* IOM warns on randomized trials for drugs on market
* IOM says so-called real world trials can be sound
* FDA sought IOM’s advice ahead of Avandia meeting
* FDA staff divided on whether Glaxo trial should continue
* Advocates say Glaxo’s TIDE trial unethical (Adds details from FDA documents, Glaxo trial details, byline)
By Susan Heavey
WASHINGTON, July 9 (Reuters) - Clinical trials aimed at pinpointing emerging safety problems with drugs already on the market should only be conducted when other, less invasive research is not possible, a U.S. advisory group said on Friday.
The Institute of Medicine's report, requested by U.S. Food and Drug Administration officials, comes ahead of a highly-anticipated meeting next week on GlaxoSmithKline Plc's GSK.LGSK.N diabetes drug Avandia, that has come under fire for potential heart risks.
Glaxo is conducting a randomized, controlled trial called TIDE to compare Avandia to Takeda Pharmaceutical Co's 4502.T rival drug, Actos, after safety concerns emerged with Avandia that the FDA and its advisers concluded were unclear.
While the IOM did not target the Avandia trial in particular, FDA Commissioner Margaret Hamburg asked the independent, nonprofit medical group to weigh in with at least an initial finding on general ethical issues involving the safety of studying the risks of drugs already in use.
The FDA called in 2007 for the TIDE study, which aims to enroll 16,000 patients and end in 2015, although some critics say it could take longer.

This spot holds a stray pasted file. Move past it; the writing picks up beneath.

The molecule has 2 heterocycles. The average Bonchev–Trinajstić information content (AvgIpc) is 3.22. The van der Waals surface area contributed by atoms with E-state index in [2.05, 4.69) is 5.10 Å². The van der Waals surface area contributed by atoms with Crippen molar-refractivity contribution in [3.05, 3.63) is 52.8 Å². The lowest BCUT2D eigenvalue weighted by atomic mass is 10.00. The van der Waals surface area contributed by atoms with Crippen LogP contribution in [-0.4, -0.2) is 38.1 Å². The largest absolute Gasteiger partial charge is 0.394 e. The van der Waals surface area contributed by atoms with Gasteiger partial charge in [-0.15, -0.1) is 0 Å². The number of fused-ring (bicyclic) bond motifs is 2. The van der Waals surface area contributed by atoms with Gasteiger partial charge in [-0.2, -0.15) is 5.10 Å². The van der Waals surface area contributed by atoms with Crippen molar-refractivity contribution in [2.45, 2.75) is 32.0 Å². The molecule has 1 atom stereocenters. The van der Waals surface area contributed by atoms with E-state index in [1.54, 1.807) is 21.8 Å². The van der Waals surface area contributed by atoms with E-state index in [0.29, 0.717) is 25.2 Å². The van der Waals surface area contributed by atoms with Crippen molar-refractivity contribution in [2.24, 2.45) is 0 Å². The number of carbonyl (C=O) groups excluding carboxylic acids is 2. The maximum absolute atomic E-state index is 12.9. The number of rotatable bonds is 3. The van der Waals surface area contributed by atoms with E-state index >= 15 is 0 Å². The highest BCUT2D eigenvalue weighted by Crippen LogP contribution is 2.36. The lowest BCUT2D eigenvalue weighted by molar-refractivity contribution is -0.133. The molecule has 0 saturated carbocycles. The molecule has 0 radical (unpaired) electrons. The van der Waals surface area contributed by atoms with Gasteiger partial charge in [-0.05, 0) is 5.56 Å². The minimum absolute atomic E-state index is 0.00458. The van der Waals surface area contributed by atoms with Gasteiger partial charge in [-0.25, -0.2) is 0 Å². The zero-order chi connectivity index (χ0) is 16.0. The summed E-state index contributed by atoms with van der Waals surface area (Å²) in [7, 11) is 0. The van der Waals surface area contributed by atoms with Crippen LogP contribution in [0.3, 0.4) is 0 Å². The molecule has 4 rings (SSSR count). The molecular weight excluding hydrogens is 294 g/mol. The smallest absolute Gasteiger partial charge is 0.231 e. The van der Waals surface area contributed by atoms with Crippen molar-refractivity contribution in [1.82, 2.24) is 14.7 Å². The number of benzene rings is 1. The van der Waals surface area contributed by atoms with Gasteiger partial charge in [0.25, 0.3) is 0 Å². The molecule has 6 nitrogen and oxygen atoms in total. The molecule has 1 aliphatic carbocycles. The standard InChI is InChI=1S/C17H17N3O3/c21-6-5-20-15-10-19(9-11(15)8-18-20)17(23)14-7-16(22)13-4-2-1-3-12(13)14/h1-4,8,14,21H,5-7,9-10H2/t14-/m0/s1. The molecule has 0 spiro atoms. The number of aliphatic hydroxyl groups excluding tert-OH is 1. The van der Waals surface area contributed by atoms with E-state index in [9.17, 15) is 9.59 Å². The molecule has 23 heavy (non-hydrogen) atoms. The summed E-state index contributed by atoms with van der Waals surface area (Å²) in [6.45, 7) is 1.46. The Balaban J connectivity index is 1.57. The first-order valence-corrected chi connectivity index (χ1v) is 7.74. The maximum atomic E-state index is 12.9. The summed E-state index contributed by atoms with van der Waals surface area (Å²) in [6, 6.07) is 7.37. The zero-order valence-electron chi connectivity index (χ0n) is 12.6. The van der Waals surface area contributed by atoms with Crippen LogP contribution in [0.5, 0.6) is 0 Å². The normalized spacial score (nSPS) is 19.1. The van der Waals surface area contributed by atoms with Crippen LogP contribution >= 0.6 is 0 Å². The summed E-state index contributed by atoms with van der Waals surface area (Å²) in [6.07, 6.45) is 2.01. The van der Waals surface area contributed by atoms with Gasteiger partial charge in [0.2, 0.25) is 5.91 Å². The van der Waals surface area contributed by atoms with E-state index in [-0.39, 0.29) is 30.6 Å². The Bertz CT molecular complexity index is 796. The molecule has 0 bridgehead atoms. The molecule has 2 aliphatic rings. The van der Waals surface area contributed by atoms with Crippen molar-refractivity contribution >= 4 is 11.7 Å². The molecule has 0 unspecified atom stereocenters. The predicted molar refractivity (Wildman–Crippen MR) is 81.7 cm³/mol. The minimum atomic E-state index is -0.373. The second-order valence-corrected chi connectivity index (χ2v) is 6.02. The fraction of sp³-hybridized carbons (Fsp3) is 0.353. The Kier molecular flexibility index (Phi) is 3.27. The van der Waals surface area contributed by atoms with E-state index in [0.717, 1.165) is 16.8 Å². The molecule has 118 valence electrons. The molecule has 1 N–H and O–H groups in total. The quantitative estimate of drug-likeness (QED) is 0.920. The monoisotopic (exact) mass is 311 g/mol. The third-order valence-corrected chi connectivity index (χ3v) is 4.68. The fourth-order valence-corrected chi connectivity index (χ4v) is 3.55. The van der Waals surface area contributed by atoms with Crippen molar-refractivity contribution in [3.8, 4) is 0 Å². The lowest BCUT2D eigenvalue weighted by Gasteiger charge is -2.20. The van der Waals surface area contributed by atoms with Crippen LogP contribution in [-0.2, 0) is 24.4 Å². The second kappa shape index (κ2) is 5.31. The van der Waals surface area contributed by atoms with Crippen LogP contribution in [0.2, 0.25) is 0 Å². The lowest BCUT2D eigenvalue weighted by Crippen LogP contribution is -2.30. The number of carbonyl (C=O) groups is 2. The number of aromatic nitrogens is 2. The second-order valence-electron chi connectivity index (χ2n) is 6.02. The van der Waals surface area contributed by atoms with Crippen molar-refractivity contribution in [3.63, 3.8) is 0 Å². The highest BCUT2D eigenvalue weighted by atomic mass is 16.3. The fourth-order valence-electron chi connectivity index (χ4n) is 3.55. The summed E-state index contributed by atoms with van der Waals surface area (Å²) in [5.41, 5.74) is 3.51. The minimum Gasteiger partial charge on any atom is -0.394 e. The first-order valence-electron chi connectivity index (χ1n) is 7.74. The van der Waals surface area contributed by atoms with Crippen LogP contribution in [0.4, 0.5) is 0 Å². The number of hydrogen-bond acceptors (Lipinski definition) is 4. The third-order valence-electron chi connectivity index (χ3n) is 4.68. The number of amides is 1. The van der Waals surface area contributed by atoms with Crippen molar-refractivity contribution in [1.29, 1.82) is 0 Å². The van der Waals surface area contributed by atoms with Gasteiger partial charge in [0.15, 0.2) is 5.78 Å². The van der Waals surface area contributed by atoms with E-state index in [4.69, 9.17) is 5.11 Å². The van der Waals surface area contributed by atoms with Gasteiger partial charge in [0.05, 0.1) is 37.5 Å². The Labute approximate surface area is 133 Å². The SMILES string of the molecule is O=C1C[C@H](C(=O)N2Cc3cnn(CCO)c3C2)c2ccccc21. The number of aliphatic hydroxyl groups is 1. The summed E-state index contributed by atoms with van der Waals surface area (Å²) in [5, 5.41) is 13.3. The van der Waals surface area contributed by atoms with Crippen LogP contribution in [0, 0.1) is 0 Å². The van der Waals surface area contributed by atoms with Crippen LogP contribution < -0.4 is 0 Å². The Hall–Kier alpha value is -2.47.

Analyses of other data since then have convinced some researchers that Avandia’s risks are greater than those of Actos and have repeatedly called for the trial to be halted.
Glaxo has defended its drug, saying data overall shows it does not increase the risk of heart attack, stroke or death.
On Tuesday and Wednesday, FDA’s panel of outside experts will weigh numerous studies and analyses before recommending whether Avandia should remain on the market, be pulled from the market, or various options in between.
They also will be asked to weigh in on the TIDE trial.
In its report, the IOM said randomized controlled trials should only be done when “a responsible policy decision cannot be made based either on the existing evidence or on evidence from new observational studies.”
It also said studies of real world use of a drug -- known as observational studies and often done by reviewing insurance claims and other databases -- can yield strong data.
In separate FDA documents released on Friday, FDA staff scientists were split over whether the TIDE trial should continue just as they are divided over whether another major Glaxo trial, RECORD, showed excessive heart-attack risks with Avandia.
Some staff also pointed to studies done since 2007, including an FDA analysis of 52 trials on the drug, as well as a review of Medicare data that showed a greater risk of heart attack and other complications with Glaxo’s drug.
“Based on these findings, any proposed head-to-head trial of rosiglitazone vs. pioglitazone is unethical and exploitative,” agency reviewers David Graham and Kate Gelperin wrote.
Rosiglitazone is the generic name for Avandia, and pioglitazone is the generic name for Actos.
Another FDA scientist, clinical reviewer Karen Mahoney, said that the TIDE trial does not have many of the limitations of the earlier RECORD study and could be illuminating.
“This trial, if it continues to completion, has the potential to address the question of the cardiovascular safety of rosiglitazone more definitively,” she wrote in a separate memo. (Reporting by Susan Heavey; Editing by Tim Dobbyn)